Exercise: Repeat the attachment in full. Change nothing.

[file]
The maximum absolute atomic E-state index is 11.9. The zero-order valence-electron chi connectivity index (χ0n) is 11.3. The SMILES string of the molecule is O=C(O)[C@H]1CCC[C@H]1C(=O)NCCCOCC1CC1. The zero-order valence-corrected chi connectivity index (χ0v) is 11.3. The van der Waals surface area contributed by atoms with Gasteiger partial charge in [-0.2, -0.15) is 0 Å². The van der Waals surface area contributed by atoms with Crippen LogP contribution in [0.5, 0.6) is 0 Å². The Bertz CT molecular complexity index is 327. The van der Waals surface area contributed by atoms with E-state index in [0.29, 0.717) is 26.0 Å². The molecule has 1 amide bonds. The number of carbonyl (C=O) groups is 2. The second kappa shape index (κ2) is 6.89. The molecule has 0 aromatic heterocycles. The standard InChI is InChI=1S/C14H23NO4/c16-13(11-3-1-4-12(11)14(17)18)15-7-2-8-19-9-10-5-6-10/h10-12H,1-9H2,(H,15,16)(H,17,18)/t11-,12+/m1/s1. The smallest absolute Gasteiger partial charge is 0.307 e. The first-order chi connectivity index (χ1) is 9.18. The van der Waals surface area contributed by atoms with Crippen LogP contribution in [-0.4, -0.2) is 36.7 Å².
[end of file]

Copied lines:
The maximum absolute atomic E-state index is 11.9. The zero-order valence-electron chi connectivity index (χ0n) is 11.3. The SMILES string of the molecule is O=C(O)[C@H]1CCC[C@H]1C(=O)NCCCOCC1CC1. The zero-order valence-corrected chi connectivity index (χ0v) is 11.3. The van der Waals surface area contributed by atoms with Gasteiger partial charge in [-0.2, -0.15) is 0 Å². The van der Waals surface area contributed by atoms with Crippen LogP contribution in [0.5, 0.6) is 0 Å². The Bertz CT molecular complexity index is 327. The van der Waals surface area contributed by atoms with E-state index in [0.29, 0.717) is 26.0 Å². The molecule has 1 amide bonds. The number of carbonyl (C=O) groups is 2. The second kappa shape index (κ2) is 6.89. The molecule has 0 aromatic heterocycles. The standard InChI is InChI=1S/C14H23NO4/c16-13(11-3-1-4-12(11)14(17)18)15-7-2-8-19-9-10-5-6-10/h10-12H,1-9H2,(H,15,16)(H,17,18)/t11-,12+/m1/s1. The smallest absolute Gasteiger partial charge is 0.307 e. The first-order chi connectivity index (χ1) is 9.18. The van der Waals surface area contributed by atoms with Crippen LogP contribution in [-0.4, -0.2) is 36.7 Å².